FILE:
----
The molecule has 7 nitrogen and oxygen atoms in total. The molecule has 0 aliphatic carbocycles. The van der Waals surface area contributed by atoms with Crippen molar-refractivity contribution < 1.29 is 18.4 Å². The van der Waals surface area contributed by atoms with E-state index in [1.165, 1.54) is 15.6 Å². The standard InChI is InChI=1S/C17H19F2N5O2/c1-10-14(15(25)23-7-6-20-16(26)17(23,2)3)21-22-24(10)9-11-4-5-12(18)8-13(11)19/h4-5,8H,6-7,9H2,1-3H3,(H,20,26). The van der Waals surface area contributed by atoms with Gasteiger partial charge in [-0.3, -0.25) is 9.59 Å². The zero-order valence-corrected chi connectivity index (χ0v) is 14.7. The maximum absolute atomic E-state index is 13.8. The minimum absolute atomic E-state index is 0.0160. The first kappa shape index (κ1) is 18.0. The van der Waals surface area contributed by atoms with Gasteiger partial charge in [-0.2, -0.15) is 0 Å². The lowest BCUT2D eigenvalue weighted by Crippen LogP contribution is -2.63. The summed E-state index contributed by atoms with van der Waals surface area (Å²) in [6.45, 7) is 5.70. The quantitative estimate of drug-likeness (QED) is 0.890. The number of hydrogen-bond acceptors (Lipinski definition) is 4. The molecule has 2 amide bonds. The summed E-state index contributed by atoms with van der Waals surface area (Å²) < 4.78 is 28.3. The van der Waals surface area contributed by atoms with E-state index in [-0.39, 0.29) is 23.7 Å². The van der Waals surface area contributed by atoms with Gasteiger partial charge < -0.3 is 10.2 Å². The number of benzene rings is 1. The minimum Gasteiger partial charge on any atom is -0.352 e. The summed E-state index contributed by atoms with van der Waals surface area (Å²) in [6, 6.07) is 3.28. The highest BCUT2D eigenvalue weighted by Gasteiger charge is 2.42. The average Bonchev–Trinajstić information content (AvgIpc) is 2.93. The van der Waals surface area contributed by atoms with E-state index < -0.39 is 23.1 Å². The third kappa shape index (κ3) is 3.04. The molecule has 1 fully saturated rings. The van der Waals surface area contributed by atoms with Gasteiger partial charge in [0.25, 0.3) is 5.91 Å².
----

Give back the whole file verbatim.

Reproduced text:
The molecule has 7 nitrogen and oxygen atoms in total. The molecule has 0 aliphatic carbocycles. The van der Waals surface area contributed by atoms with Crippen molar-refractivity contribution < 1.29 is 18.4 Å². The van der Waals surface area contributed by atoms with E-state index in [1.165, 1.54) is 15.6 Å². The standard InChI is InChI=1S/C17H19F2N5O2/c1-10-14(15(25)23-7-6-20-16(26)17(23,2)3)21-22-24(10)9-11-4-5-12(18)8-13(11)19/h4-5,8H,6-7,9H2,1-3H3,(H,20,26). The van der Waals surface area contributed by atoms with Gasteiger partial charge in [-0.3, -0.25) is 9.59 Å². The zero-order valence-corrected chi connectivity index (χ0v) is 14.7. The maximum absolute atomic E-state index is 13.8. The minimum absolute atomic E-state index is 0.0160. The first kappa shape index (κ1) is 18.0. The van der Waals surface area contributed by atoms with Gasteiger partial charge in [-0.2, -0.15) is 0 Å². The lowest BCUT2D eigenvalue weighted by Crippen LogP contribution is -2.63. The summed E-state index contributed by atoms with van der Waals surface area (Å²) in [6.45, 7) is 5.70. The quantitative estimate of drug-likeness (QED) is 0.890. The number of hydrogen-bond acceptors (Lipinski definition) is 4. The molecule has 2 amide bonds. The summed E-state index contributed by atoms with van der Waals surface area (Å²) < 4.78 is 28.3. The van der Waals surface area contributed by atoms with E-state index in [-0.39, 0.29) is 23.7 Å². The van der Waals surface area contributed by atoms with Gasteiger partial charge < -0.3 is 10.2 Å². The number of benzene rings is 1. The minimum Gasteiger partial charge on any atom is -0.352 e. The summed E-state index contributed by atoms with van der Waals surface area (Å²) in [6, 6.07) is 3.28. The highest BCUT2D eigenvalue weighted by Gasteiger charge is 2.42. The average Bonchev–Trinajstić information content (AvgIpc) is 2.93. The van der Waals surface area contributed by atoms with E-state index < -0.39 is 23.1 Å². The third kappa shape index (κ3) is 3.04. The molecule has 1 fully saturated rings. The van der Waals surface area contributed by atoms with Gasteiger partial charge in [0.25, 0.3) is 5.91 Å².